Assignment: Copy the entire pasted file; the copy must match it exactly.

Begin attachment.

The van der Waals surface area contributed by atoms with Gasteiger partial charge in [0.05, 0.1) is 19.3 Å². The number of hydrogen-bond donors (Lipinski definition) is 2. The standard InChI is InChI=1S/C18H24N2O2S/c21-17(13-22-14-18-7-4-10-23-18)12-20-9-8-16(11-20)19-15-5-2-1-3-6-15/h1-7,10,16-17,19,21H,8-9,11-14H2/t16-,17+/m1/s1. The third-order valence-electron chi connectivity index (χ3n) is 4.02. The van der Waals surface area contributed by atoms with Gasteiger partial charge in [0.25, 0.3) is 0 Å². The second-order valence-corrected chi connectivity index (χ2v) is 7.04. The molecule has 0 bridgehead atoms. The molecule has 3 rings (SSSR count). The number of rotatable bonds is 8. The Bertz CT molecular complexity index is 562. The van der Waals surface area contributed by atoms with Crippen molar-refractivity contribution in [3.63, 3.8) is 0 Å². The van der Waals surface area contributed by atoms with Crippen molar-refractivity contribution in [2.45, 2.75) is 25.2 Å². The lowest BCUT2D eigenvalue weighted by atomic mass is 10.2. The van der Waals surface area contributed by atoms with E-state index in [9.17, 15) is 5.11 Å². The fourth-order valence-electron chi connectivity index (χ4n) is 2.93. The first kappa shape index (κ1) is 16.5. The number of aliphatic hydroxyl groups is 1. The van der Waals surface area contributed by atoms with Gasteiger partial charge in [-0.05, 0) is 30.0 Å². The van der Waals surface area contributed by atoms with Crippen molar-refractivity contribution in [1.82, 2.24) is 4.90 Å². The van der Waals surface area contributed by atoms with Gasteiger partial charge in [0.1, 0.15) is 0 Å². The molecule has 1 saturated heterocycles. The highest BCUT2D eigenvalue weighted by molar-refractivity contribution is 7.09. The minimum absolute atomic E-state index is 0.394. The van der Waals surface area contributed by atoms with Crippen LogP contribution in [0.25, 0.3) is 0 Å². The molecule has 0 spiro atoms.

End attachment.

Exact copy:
The van der Waals surface area contributed by atoms with Gasteiger partial charge in [0.05, 0.1) is 19.3 Å². The number of hydrogen-bond donors (Lipinski definition) is 2. The standard InChI is InChI=1S/C18H24N2O2S/c21-17(13-22-14-18-7-4-10-23-18)12-20-9-8-16(11-20)19-15-5-2-1-3-6-15/h1-7,10,16-17,19,21H,8-9,11-14H2/t16-,17+/m1/s1. The third-order valence-electron chi connectivity index (χ3n) is 4.02. The van der Waals surface area contributed by atoms with Gasteiger partial charge in [0.25, 0.3) is 0 Å². The second-order valence-corrected chi connectivity index (χ2v) is 7.04. The molecule has 0 bridgehead atoms. The molecule has 3 rings (SSSR count). The number of rotatable bonds is 8. The Bertz CT molecular complexity index is 562. The van der Waals surface area contributed by atoms with Crippen molar-refractivity contribution in [3.63, 3.8) is 0 Å². The van der Waals surface area contributed by atoms with Crippen molar-refractivity contribution in [2.45, 2.75) is 25.2 Å². The lowest BCUT2D eigenvalue weighted by atomic mass is 10.2. The van der Waals surface area contributed by atoms with E-state index in [9.17, 15) is 5.11 Å². The fourth-order valence-electron chi connectivity index (χ4n) is 2.93. The first kappa shape index (κ1) is 16.5. The number of aliphatic hydroxyl groups is 1. The van der Waals surface area contributed by atoms with Gasteiger partial charge in [-0.05, 0) is 30.0 Å². The van der Waals surface area contributed by atoms with Crippen molar-refractivity contribution in [1.82, 2.24) is 4.90 Å². The van der Waals surface area contributed by atoms with Gasteiger partial charge in [0.1, 0.15) is 0 Å². The molecule has 1 saturated heterocycles. The highest BCUT2D eigenvalue weighted by molar-refractivity contribution is 7.09. The minimum absolute atomic E-state index is 0.394. The van der Waals surface area contributed by atoms with Crippen LogP contribution in [0.25, 0.3) is 0 Å². The molecule has 0 spiro atoms.